I love to try to decipher the screen names that people use. My best guess is that Caspertab has to do with cats. Am I close?
I do not have a re-chargeable battery. Mine gets changed when it dies.
Initially, I had three annual battery changes. This is not supposed to happen; the battery should last between 5-7 years.
Ultimately, in Feb 2009, I had my entire SCS changed and have not required a battery change since then.
The tech checks the power left every few months. The plan is to schedule the battery change surgery when I am at 75%. This will give enough time for workers comp to deny it, schedule an informal hearing by which the commissioner will approve the battery change (this is, ridiculously, how it goes with wc).
The battery is accessed through the original battery incision. I do not have any sensation there, so I feel nothing. I do have it done under conscious sedation as the incision would probably cause dysreflexia, or at least, spasm that would make the surgery messy and difficult.
So, it is probably easier for me, because of my lack of sensation. I cannot imagine that it would be very difficult anyway. It takes about 1/2 hour to 45 minutes. I fall asleep with the sedation.
The staples get removed on day twenty. I get an IV antibiotic pre-op and po antibiotics until the staples are removed.
For me, this procedure is far preferable to having to recharge my battery.
For the most part, I do not even think about the SCS; I just reap the benefits!
If I turn the SCS off, the pain is relentless. I wonder how I lived like that for so long before SCS!
I know that most patients want the re-chargeable battery to avoid the battery change surgery.
For me, my patho-phisiology, pain magnitude, energy requirements, etc, I am very happy with the non-rechargeable battery.
I know a few on this site who have SCS, but I may be the only one who doesn't have to re-charge. I am quite content with my system.
Happy Sunday, You were correct with my screen name. We had two cats who died a year apart 3 years ago. One was Casper (all black) and the other Tabatha, an orange Tabby and her picture is what you see.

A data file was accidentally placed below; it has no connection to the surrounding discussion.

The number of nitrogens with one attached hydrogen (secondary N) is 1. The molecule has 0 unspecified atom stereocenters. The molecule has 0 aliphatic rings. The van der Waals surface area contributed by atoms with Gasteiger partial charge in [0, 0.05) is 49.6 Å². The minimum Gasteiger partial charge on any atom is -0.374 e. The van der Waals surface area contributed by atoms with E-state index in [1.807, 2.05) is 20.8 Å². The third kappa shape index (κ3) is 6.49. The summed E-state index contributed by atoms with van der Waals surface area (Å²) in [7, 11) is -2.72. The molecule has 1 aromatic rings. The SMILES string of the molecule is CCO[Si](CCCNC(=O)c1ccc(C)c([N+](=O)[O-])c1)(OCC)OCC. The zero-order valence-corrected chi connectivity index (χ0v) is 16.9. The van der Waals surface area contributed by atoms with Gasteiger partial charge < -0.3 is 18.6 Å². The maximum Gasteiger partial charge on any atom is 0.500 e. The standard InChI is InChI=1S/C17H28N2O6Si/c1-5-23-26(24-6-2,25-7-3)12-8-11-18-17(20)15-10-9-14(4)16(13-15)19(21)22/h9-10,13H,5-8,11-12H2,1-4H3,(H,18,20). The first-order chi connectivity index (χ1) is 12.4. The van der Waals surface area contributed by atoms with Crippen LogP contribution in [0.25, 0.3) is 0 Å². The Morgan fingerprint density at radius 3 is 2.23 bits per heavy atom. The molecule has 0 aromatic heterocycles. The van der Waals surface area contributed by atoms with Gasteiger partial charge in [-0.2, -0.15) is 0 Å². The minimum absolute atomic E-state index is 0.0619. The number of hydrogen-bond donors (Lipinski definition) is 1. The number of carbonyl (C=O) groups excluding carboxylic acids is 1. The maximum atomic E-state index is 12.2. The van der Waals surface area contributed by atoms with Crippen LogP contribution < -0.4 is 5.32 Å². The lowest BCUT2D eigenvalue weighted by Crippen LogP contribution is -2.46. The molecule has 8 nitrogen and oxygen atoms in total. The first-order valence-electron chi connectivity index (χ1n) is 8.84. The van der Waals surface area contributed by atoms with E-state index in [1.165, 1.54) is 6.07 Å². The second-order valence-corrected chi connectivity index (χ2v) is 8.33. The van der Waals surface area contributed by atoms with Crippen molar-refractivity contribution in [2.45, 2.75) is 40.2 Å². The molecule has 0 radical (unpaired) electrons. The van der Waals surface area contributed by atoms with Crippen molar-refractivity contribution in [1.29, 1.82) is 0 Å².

I am finding intercostal and chest wall nerve damage (I'm sure you read my story) not very common on this web site. I am also a retired nurse, but sadly said good bye to my license after 30 years in 2006. I appreciate your information on your type of SCS. I don't want to go through all the battery changes as I had three repositioning surgeries, one lasting 5 hours, and never again!! You have to be awake and again with my pain, getting stimultion to the correct area is tricky. I began with 2 leads, and am down to one.
I am my own advocate and keep myself educated about my diagnosis. I talked to a patient advocate from St. Jude's and got helpful information from him. He has had his SCS for 2 years. Do you have the paddle? I'm not going for that as I don't want open surgery. A year ago I suddenly began having severe pain at my pump site and tingling down my left leg. The doctor immediately said it wasn't the pump causing the pain. I have had a Myelogram, Discogram and a Discectomy and he feels the SCS lead is causing the nerve pain to go from the right side over to my left!! Next step is to replace the SCS and he likes the St. Jude's one and I like the 10 year useage as I am 65 and don't want to go through lots of surgeries in my life time! I am on the go with all my volunteering and don't mind the charging. If I am on one setting it takes 2 hours to charge daily, another setting 20 minutes. Go figure. Happy Holidays.